X-Message-Number: 11671
Date: Mon, 3 May 1999 14:02:21 EDT
Subject: sub-emulations

Mike Perry writes:

>The emulation does not stop the real world, and similarly, the sub-emulation 
>(and any descendant emulations) would not stop the emulated world, if 
>reasonably programmed.

I don't want to spend much time on this, but I don't think that analysis is 
correct. An emulation in a computer of course will not stop or slow down the 
real world, because the computer is only a tiny part of the real world and 
has virtually no interaction with it. But the emulation, and any 
sub-emulations, all rely on physical events (data processing) in the one real 
computer. Therefore, if we have a cascade of sub-emulations, all of those 
resulting virtual computers must rely upon, and tend to overload or slow 
down, the one real computer.

"reasonably programmed"--what does this mean? The programmer, as far as I can 
see, has no wiggle-room. He either programs an emulation or he doesn't. If it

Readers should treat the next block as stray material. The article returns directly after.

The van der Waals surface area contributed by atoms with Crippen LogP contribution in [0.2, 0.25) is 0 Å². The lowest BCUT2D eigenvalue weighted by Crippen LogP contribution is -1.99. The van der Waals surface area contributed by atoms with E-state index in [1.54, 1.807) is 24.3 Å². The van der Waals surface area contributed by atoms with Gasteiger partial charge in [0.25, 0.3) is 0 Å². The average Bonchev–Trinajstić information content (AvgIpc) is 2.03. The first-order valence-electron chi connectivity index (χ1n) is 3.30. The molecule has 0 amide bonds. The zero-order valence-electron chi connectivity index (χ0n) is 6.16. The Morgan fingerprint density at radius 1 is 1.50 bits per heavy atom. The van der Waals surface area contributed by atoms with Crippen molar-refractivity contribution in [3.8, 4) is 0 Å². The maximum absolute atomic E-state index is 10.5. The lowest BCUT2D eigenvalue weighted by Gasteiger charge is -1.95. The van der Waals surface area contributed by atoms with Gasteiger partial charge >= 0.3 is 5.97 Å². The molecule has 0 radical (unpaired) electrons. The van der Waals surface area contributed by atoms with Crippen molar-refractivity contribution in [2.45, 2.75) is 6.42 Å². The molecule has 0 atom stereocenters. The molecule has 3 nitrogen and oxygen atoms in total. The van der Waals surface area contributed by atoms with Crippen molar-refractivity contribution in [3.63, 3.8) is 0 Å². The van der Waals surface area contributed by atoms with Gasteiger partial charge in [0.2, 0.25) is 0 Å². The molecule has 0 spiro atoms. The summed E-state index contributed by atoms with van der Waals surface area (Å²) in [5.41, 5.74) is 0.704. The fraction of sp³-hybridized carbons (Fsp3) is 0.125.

is a true emulation, it rigorously follows the script of what the original is 
doing or would do. Of course, as Donaldson again recently noted, a true 
emulation is impossible as long as the programmer does not completely 
understand the original, and no one does have such understanding or is likely 
to in the foreseeable future, since new facts and laws of nature are 
constantly  emerging.

As for an interactive emulation, again, if it is interactive then it is not a 
true emulation--i.e., its behavior no longer mirrors what the original is 
doing or would have done. 

Robert Ettinger
Cryonics Institute
Immortalist Society

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